White Tiger Graphics, Inc. v. Clemons

Decision Date13 January 2012
Docket Number2100482.
Citation88 So.3d 908
PartiesWHITE TIGER GRAPHICS, INC. v. Paul CLEMONS.
CourtAlabama Court of Civil Appeals

OPINION TEXT STARTS HERE

William L. Middleton of Eyster, Key, Tubb, Roth, Middleton & Adams, LLP, Decatur, for appellant.

L. Thompson McMurtrie and Mary Ena J. Heath of L. Thompson McMurtrie, L.L.C., Huntsville, for appellee.

PER CURIAM.

White Tiger Graphics, Inc. (“White Tiger”), appeals from a judgment awarding Paul Clemons benefits for a permanent total disability under the Alabama Workers' Compensation Act, § 25–5–1 et seq., Ala.Code 1975 (the Act). We affirm.

White Tiger operates a printing business, and Clemons worked for White Tiger, operating a folder machine. In November 2008, Clemons sued White Tiger, seeking workers' compensation benefits. Clemons's complaint alleged that he had injured his left knee in a work-related accident in February 2007 and that he had injured his right shoulder in a work-related accident in March 2008. White Tiger filed an answer asserting the affirmative defense of estoppel. Clemons amended his complaint to allege that he had also injured his right shoulder in a work-related accident in March 2009. White Tiger did not file an answer to the amended complaint. The trial court held a trial in October 2010. At trial, Clemons testified that White Tiger had terminated his employment in late 2009 and that he was receiving unemployment-compensation benefits from the State Department of IndustrialRelations (“DIR”). In November 2010, the trial court entered a judgment awarding Clemons permanent-total-disability benefits for his work-related injuries. Following the denial of its postjudgment motion, White Tiger appealed to this court.

Section 25–5–81(e), Ala.Code 1975, provides the standard of review in workers' compensation cases:

(1) In reviewing the standard of proof set forth herein and other legal issues, review by the Court of Civil Appeals shall be without a presumption of correctness.

(2) In reviewing pure findings of fact, the finding of the circuit court shall not be reversed if that finding is supported by substantial evidence.”

Substantial evidence is ‘evidence of such weight and quality that fair-minded persons in the exercise of impartial judgment can reasonably infer the existence of the fact sought to be proved.’ Ex parte Trinity Indus., Inc., 680 So.2d 262, 268 (Ala.1996) (quoting West v. Founders Life Assurance Co. of Florida, 547 So.2d 870, 871 (Ala.1989)).

On appeal, White Tiger first argues that Clemons is judicially estopped from receiving permanent-total-disability benefits because he received unemployment-compensation benefits for the same period. Before addressing the substance of that argument, we first address Clemons's argument that White Tiger waived its judicial-estoppel defense by failing to assert it in an answer to Clemons's amended complaint. Estoppel is an affirmative defense that should be pleaded, and failure to plead the defense typically constitutes a waiver. See Ex parte Luverne Geriatric Ctr., Inc., 480 So.2d 562, 568 (Ala.1985). As noted, White Tiger asserted estoppel in its answer to Clemons's original complaint, which alleged that Clemons had injured his left knee and right shoulder in accidents on certain dates. White Tiger did not file an answer to the amended complaint, which alleged that Clemons had also injured his right shoulder on a separate date from the date alleged in the original complaint.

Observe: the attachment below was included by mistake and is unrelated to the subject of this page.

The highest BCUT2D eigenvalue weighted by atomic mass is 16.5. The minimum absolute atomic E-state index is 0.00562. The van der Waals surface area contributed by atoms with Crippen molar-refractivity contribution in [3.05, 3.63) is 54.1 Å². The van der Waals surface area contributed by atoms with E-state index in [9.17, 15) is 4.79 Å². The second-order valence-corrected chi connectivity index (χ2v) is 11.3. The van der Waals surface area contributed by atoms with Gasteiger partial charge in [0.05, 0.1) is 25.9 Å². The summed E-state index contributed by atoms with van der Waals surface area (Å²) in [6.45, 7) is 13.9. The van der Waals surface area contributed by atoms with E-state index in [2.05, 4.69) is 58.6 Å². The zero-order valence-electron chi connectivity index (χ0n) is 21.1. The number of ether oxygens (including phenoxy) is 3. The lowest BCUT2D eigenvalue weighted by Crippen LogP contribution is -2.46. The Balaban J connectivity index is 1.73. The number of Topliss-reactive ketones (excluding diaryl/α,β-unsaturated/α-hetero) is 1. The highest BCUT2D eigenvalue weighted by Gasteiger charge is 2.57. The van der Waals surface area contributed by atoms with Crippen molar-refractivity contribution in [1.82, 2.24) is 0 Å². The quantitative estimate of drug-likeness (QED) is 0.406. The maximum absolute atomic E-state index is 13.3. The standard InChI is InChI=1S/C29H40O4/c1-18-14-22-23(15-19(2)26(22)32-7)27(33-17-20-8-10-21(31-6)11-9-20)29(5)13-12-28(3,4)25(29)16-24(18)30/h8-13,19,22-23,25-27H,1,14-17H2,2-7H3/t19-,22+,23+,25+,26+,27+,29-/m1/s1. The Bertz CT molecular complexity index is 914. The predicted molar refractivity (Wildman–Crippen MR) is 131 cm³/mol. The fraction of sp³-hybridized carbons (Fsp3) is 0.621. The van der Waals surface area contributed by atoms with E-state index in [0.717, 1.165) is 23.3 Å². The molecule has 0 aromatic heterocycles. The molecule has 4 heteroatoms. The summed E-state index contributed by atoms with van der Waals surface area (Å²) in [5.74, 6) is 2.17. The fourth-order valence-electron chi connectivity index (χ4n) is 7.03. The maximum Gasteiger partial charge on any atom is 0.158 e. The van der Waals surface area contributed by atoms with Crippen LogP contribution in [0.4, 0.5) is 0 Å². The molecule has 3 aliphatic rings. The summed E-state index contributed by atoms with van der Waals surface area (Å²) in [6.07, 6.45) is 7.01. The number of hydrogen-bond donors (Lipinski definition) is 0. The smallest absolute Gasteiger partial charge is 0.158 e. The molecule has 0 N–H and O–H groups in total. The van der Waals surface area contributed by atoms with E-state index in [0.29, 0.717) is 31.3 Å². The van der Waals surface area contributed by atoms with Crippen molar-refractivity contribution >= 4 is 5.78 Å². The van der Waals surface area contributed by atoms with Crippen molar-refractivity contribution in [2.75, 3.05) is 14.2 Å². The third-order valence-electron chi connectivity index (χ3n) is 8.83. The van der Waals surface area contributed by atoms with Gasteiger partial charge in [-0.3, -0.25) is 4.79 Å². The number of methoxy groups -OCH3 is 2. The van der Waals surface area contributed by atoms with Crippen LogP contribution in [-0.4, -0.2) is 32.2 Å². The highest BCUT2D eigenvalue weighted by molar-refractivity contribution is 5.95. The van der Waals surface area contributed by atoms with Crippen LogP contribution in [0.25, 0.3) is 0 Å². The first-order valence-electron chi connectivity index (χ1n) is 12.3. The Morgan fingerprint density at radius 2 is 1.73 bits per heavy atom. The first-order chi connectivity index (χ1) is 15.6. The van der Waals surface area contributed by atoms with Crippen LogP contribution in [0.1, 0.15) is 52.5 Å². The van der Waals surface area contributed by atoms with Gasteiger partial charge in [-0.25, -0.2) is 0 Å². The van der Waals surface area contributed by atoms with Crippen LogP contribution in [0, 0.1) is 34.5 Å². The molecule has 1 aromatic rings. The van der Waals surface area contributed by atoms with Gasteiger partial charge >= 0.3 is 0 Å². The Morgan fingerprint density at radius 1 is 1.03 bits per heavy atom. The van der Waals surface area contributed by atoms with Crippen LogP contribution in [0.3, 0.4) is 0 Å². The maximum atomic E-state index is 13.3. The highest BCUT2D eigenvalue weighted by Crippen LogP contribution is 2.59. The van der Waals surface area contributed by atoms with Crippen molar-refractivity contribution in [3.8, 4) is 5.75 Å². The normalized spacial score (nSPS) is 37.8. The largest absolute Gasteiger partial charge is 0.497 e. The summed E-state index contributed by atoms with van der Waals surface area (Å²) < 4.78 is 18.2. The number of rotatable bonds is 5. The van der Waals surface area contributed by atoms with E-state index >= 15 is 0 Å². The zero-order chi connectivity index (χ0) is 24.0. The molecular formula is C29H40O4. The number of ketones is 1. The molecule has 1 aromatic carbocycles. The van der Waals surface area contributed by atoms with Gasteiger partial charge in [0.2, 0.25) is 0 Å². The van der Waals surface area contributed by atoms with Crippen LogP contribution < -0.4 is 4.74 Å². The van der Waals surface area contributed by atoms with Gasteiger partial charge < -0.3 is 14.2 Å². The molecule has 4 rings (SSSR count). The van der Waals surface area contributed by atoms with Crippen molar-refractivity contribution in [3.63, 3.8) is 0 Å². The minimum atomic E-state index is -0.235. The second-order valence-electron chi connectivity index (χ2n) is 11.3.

Assuming, without deciding, that White Tiger was required to reassert its estoppel defense in an answer to the amended complaint, White Tiger did not waive that defense because it was tried by the consent of the parties. Rule 15(b), Ala. R. Civ. P., provides, in pertinent part: “When issues not raised by the pleadings are tried by express or implied consent of the parties, they shall be treated in all respects as if they had been raised in the pleadings.” At trial, counsel for White Tiger, without objection, asked Clemons questions directly relating to the judicial-estoppel defense. At the end of the trial, counsel for White Tiger stated that he had submitted to the trial court caselaw and statutes concerning estoppel, and the record on appeal contains those materials. The record also contains Clemons's posttrial brief, in which he addresses the substantive issue of whether judicial estoppel should apply in this case. Thus, the judicial-estoppel issue was tried by the consent of the parties and is properly before us.

We now address the merits of White Tiger's argument that Clemons is judicially estopped from receiving permanent-total-disability benefits because he received unemployment-compensation benefits for the same period.1 Our supreme court has discussed the requirements of judicial estoppel: